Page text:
Early action on the UK equity markets rather exaggerates the word ‘action’ with the FTSE rising just some 20 points from the closing levels of Friday.  In truth this is not exactly surprising as there was precious little to get our teeth into over the weekend and the Far East showed no sign post either with the Nikkei slightly lower and the Hang Seng slightly higher.

The one piece of actual information shows Private Equity in its worst light with good trading performances from Saga and the AA swamped by almost usurious lending rates from the companies that actually own them.  Of course this is not the whole story as the underlying bank lending rates are more opaque but with staff expected to take miniscule pay rises when they have done well simply because their company is borrowing at levels far above market rates from their actual owners and those same owners are trying to squeeze every drop for a possible float the term “unacceptable face of capitalism” springs to mind.

As mentioned the markets are climbing slightly from last weeks closing levels as confidence continues to creep back into investors minds.  The question as to whether last Wednesday’s slump would create its own little fear driven bear market seems to have been answered.  While economies across the Western world continue to struggle the fact is that there are precious few places to put your money to achieve any kind of return (god knows how much you would need to have in a pension fund now to retain a decent standard of living on retirement).  The danger in this is that, in chasing yield, we create another unsustainable bubble.  Money Supply numbers and Q2 bank results would indicate that economies are slowing once more as the first flush of post crisis spending dries up and new lending is difficult to engineer.  The whole world needs to export its way out of its problems but with domestic demand outside of the Far East anaemic at best one does wonder who we will all be exporting to.

The resistance in the FTSE remains just above 5300 at 5305/10 the same as Friday and support at 52525/35 further out we still have 5355/65 and the biggy, 5415/25, on the up side and 5170/75 and 5110/15 to hold us up.  In reality it is still difficult to gauge an overall direction and as mentioned many times over the last few weeks 5200 to 5400 looks to be set for a while.  On the Dow the omens actually do not look so optimistic as the rejection of 10700 has been rather more conclusive.  We are now at 10325 still 400 pips from the recent highs (the FTSE is just 120 away) and the S&P is 50 big figures from last weeks peak.  The FTSE has bounced over 100 points from its lows whilst the US markets are still pretty much at them.  The failure of the US markets to recover from the mid week falls is rather more worrying.  The S&P is at 1080 as I write with strong support at 1069/1072 (unnervingly close).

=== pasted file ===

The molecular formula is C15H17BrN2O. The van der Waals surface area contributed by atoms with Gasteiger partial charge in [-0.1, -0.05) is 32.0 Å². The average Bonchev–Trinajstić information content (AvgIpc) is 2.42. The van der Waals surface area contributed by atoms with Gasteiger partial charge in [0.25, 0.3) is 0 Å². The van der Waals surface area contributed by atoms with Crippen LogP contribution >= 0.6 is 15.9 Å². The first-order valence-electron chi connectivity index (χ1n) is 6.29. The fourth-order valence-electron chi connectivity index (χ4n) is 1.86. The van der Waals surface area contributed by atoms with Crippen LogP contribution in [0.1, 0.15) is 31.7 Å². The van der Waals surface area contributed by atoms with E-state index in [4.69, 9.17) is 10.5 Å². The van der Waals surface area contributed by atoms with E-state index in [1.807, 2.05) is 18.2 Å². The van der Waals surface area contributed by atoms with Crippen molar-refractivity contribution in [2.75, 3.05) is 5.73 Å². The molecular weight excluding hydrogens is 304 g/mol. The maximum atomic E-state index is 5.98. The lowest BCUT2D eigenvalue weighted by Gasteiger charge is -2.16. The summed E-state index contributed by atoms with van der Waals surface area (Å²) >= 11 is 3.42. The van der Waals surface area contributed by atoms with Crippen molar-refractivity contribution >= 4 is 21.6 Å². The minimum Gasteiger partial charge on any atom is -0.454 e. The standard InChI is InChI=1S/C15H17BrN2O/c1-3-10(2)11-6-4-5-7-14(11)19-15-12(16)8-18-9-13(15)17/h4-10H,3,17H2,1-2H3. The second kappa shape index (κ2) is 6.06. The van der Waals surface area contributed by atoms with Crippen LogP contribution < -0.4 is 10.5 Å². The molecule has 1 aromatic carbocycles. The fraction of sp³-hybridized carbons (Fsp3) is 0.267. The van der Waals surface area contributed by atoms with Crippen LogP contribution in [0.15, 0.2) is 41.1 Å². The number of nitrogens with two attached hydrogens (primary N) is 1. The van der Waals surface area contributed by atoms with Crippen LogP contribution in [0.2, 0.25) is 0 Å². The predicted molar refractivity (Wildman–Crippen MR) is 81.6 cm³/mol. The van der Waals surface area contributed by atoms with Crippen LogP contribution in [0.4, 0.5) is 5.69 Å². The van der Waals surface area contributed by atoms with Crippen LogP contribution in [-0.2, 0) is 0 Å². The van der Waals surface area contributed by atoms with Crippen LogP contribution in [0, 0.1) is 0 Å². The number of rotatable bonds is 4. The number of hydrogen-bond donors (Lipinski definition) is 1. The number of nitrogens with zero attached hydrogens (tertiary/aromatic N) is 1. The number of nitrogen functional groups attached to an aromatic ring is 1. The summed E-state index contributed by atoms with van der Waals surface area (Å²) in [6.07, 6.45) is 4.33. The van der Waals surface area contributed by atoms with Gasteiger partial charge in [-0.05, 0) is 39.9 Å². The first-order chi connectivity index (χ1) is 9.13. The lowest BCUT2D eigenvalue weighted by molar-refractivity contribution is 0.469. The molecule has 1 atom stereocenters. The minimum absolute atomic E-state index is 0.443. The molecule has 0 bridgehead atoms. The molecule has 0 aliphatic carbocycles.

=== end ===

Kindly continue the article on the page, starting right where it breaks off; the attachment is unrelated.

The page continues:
On the currency markets the woes of the EU bloc seem to be raising their head again as the European Central Bank expresses happiness with bad numbers.  Tax receipts across the Southern States are worse than hoped and this will be adding to the overall debt level and decreasing their ability to repay in the future.  The recent weakness in the Euro (before the even more recent bounce) aided the big exporting nations (Germany, France etc) as was shown by Q1/Q2 growth numbers.  All in all the storm clouds seem to be gathering once again and with the dollar having gone through its angst moment over that last couple of months buyers of the Euro and Pound seem thin on the ground even though they have both dropped 5 cents in the last week).

Crude is back at the OPEC favoured price of 75 bucks and it really is starting to seem as though this is ‘the price’. Since last June the price of Black Gold has effective oscillated about a core range of $75/78 achieving 65 on the down side and 87 on the up. If the global economy does weaken towards the end of 2010 then we may see a break out to the downside but in any case tax rises across the world are forcing ever more economy on both business and private consumers (in the UK the price of a Litre is now approaching a peak again even though the underlying product is hardly moving).

Gold is moving inexorably higher and is now at a post 1st July (the big 50 dollar reversal) peak.  It has spent a couple of sessions testing the break of the 1212/14 resistance (now support) but has not seen a retracement.  In this environment the upside ‘looks’ the more probable but it is slightly worrying that the bulls have not made more of the break out.  Both bulls and bears will be watching the aforementioned support levels as a return and close below here would not be good.  On the up side the target is no doubt the 1250/65 region which has proved a bar to progress in the past.